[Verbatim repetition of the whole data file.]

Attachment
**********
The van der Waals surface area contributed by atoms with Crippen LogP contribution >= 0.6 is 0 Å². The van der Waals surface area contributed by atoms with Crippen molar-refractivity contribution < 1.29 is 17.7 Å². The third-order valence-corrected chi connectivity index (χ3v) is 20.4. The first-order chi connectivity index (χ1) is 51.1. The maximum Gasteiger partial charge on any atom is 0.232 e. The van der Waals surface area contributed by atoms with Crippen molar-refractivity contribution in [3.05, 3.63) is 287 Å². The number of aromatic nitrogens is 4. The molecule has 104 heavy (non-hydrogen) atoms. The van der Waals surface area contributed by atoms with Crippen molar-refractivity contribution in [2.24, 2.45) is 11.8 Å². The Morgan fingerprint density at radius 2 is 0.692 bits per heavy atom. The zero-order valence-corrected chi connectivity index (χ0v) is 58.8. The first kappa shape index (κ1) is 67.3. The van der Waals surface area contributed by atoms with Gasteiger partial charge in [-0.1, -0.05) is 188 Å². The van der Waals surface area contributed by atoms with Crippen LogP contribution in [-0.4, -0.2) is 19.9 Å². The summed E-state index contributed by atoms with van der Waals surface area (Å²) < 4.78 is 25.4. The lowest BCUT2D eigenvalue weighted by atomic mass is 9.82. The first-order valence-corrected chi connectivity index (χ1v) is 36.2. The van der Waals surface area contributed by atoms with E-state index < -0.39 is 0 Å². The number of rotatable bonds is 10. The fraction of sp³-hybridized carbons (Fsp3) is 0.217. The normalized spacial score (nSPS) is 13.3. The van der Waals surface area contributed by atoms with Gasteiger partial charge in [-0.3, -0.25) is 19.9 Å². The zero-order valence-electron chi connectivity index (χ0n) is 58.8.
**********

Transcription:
The van der Waals surface area contributed by atoms with Crippen LogP contribution >= 0.6 is 0 Å². The van der Waals surface area contributed by atoms with Crippen molar-refractivity contribution < 1.29 is 17.7 Å². The third-order valence-corrected chi connectivity index (χ3v) is 20.4. The first-order chi connectivity index (χ1) is 51.1. The maximum Gasteiger partial charge on any atom is 0.232 e. The van der Waals surface area contributed by atoms with Crippen molar-refractivity contribution in [3.05, 3.63) is 287 Å². The number of aromatic nitrogens is 4. The molecule has 104 heavy (non-hydrogen) atoms. The van der Waals surface area contributed by atoms with Crippen molar-refractivity contribution in [2.24, 2.45) is 11.8 Å². The Morgan fingerprint density at radius 2 is 0.692 bits per heavy atom. The zero-order valence-corrected chi connectivity index (χ0v) is 58.8. The first kappa shape index (κ1) is 67.3. The van der Waals surface area contributed by atoms with Gasteiger partial charge in [-0.1, -0.05) is 188 Å². The van der Waals surface area contributed by atoms with Crippen LogP contribution in [-0.4, -0.2) is 19.9 Å². The summed E-state index contributed by atoms with van der Waals surface area (Å²) < 4.78 is 25.4. The lowest BCUT2D eigenvalue weighted by atomic mass is 9.82. The first-order valence-corrected chi connectivity index (χ1v) is 36.2. The van der Waals surface area contributed by atoms with E-state index < -0.39 is 0 Å². The number of rotatable bonds is 10. The fraction of sp³-hybridized carbons (Fsp3) is 0.217. The normalized spacial score (nSPS) is 13.3. The van der Waals surface area contributed by atoms with Gasteiger partial charge in [-0.3, -0.25) is 19.9 Å². The zero-order valence-electron chi connectivity index (χ0n) is 58.8.